Vaclav Havel, the man who ended an empire, died at his home in the Czech Republic today. He was 75 years old. He had been fighting a long drawn out battle with lung disease since he had served time in prison for advocating democracy while under the thumb of the Soviet Union. A chain smoker his whole adult life, Havel had been repeatedly afflicted with pneumonia, bronchitis and other respiratory illnesses. In 1996 he had a malignant tumor removed as well as part of one of his lungs.
The Cabinet of the Czech Republic will hold a special meeting tomorrow to prepare for his state funeral.
Havel became a symbol for freedom for his work against the oppression of the Soviet Union. After his Velvet Revolution brought him to power, he served as the president of the Czech Republic for 13 years.
“I am personally affected because he was the symbol of what happened here in November 1989,” said Czech Prime Minister Petr Necas on state television. “He did a lot for the Czech Republic, for its transition to democracy, to the structures of the European Union,” which the Czech Republic joined in 2004. “His departure is a big loss because he still had a lot to offer in politics as well as society,” Necas said.
Officially serving as President of the Czech Republic gave him the chance to build what he refereed to a s a “Civil Society” using radio broadcast, speeches and any other medium he could to talk about the virtue of morals and truth in politics. “We are living in the first truly atheistic society, and there’s no feeling that there is any kind of moral anchor,” he was quoited as saying to Bloomberg news.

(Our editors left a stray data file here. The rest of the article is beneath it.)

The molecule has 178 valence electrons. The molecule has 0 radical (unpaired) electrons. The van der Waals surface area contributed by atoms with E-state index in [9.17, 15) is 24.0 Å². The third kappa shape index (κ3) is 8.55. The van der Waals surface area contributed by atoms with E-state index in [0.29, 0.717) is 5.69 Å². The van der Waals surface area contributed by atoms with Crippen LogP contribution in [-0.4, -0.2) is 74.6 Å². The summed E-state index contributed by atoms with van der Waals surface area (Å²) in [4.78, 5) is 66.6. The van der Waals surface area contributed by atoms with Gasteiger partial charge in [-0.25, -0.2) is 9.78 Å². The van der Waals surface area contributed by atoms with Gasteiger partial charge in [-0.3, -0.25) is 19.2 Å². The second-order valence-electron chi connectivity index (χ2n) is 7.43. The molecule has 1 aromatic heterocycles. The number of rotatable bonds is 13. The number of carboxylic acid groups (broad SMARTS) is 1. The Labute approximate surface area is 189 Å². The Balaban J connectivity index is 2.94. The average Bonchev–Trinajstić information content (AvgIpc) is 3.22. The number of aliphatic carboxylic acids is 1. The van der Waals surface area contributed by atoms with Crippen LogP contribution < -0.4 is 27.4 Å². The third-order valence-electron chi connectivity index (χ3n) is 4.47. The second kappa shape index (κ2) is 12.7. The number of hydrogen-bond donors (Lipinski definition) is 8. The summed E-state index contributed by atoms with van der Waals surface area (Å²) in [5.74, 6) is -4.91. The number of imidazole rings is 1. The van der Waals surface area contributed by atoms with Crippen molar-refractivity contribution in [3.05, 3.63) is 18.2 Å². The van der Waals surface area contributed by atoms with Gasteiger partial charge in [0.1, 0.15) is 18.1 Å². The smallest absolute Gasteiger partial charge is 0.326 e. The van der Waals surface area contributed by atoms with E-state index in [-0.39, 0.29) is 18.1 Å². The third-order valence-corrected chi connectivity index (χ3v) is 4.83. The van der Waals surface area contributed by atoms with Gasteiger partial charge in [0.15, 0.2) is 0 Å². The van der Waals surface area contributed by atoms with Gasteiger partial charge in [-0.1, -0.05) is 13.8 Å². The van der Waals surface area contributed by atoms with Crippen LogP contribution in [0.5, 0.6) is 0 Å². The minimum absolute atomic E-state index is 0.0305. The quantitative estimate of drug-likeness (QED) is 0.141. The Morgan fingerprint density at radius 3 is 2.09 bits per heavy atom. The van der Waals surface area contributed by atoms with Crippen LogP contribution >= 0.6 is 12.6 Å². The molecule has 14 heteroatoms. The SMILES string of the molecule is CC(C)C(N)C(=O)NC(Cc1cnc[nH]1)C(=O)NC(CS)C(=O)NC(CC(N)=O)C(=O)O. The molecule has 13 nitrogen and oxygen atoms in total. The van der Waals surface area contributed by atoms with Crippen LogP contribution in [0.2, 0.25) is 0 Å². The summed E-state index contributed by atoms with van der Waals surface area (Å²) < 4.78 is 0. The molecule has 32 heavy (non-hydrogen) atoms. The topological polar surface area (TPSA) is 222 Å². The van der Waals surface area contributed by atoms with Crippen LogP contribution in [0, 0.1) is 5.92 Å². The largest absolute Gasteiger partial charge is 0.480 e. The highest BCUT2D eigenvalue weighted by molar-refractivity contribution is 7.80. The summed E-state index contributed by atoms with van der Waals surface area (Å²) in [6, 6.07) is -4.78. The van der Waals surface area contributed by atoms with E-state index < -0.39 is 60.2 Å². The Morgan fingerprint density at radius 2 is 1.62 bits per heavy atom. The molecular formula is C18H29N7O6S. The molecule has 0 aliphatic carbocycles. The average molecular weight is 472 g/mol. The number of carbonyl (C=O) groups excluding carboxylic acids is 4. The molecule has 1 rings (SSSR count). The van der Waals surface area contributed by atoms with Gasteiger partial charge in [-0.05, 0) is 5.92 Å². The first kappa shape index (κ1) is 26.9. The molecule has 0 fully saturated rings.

After the fall of the Iron Curtain, Havel was one of the strongest advocates of both the North Atlantic Treaty Organization (NATO) and the European Union (EU). Under his leadership, the Czech Republic joined both.
His autobiography , which was published in 2006, he decided to avoid just the telling of his life story and instead used past interviews and speeches to recount his feeling on events and how they influenced his thinking.
“If I’ve made any mistakes, then they probably all derive from my awkwardness, my indecisiveness, politeness that slips easily into compromise,” Havel wrote. “I didn’t know how to make proper use of the authority I had, particularly in that first period and I didn’t know how to maintain that authority.”
Havel died with no children.
How do you feel about Vaclav Havel and the world he lead?